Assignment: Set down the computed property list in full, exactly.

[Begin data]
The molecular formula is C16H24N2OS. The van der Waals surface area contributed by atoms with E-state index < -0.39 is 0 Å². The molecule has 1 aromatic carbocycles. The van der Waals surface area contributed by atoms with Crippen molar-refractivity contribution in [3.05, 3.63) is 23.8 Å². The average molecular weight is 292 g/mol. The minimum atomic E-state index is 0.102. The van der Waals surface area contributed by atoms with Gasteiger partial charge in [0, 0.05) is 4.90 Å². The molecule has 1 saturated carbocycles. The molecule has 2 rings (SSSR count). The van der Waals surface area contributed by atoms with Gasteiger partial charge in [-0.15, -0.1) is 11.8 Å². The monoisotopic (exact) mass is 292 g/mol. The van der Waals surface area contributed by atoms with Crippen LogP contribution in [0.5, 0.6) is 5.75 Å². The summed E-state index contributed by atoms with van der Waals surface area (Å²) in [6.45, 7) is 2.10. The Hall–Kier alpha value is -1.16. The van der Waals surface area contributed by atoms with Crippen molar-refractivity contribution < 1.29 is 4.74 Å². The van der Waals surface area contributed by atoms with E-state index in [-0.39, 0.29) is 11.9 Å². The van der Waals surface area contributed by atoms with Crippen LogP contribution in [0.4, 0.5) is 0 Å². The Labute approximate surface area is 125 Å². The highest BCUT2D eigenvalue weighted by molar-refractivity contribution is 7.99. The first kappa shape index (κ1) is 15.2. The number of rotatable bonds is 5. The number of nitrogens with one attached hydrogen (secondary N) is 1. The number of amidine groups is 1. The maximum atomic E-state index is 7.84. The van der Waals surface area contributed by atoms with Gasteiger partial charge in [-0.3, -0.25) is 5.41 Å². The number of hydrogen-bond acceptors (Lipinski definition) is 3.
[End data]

The molecular formula is C16H24N2OS. The van der Waals surface area contributed by atoms with E-state index < -0.39 is 0 Å². The molecule has 1 aromatic carbocycles. The van der Waals surface area contributed by atoms with Crippen molar-refractivity contribution in [3.05, 3.63) is 23.8 Å². The average molecular weight is 292 g/mol. The minimum atomic E-state index is 0.102. The van der Waals surface area contributed by atoms with Gasteiger partial charge in [0, 0.05) is 4.90 Å². The molecule has 1 saturated carbocycles. The molecule has 2 rings (SSSR count). The van der Waals surface area contributed by atoms with Gasteiger partial charge in [-0.15, -0.1) is 11.8 Å². The monoisotopic (exact) mass is 292 g/mol. The van der Waals surface area contributed by atoms with Crippen LogP contribution in [0.5, 0.6) is 5.75 Å². The summed E-state index contributed by atoms with van der Waals surface area (Å²) in [6.45, 7) is 2.10. The Hall–Kier alpha value is -1.16. The van der Waals surface area contributed by atoms with Crippen molar-refractivity contribution < 1.29 is 4.74 Å². The van der Waals surface area contributed by atoms with E-state index in [-0.39, 0.29) is 11.9 Å². The van der Waals surface area contributed by atoms with Crippen LogP contribution in [0.4, 0.5) is 0 Å². The Labute approximate surface area is 125 Å². The highest BCUT2D eigenvalue weighted by molar-refractivity contribution is 7.99. The first kappa shape index (κ1) is 15.2. The number of rotatable bonds is 5. The number of nitrogens with one attached hydrogen (secondary N) is 1. The number of amidine groups is 1. The maximum atomic E-state index is 7.84. The van der Waals surface area contributed by atoms with Gasteiger partial charge in [-0.3, -0.25) is 5.41 Å². The number of hydrogen-bond acceptors (Lipinski definition) is 3.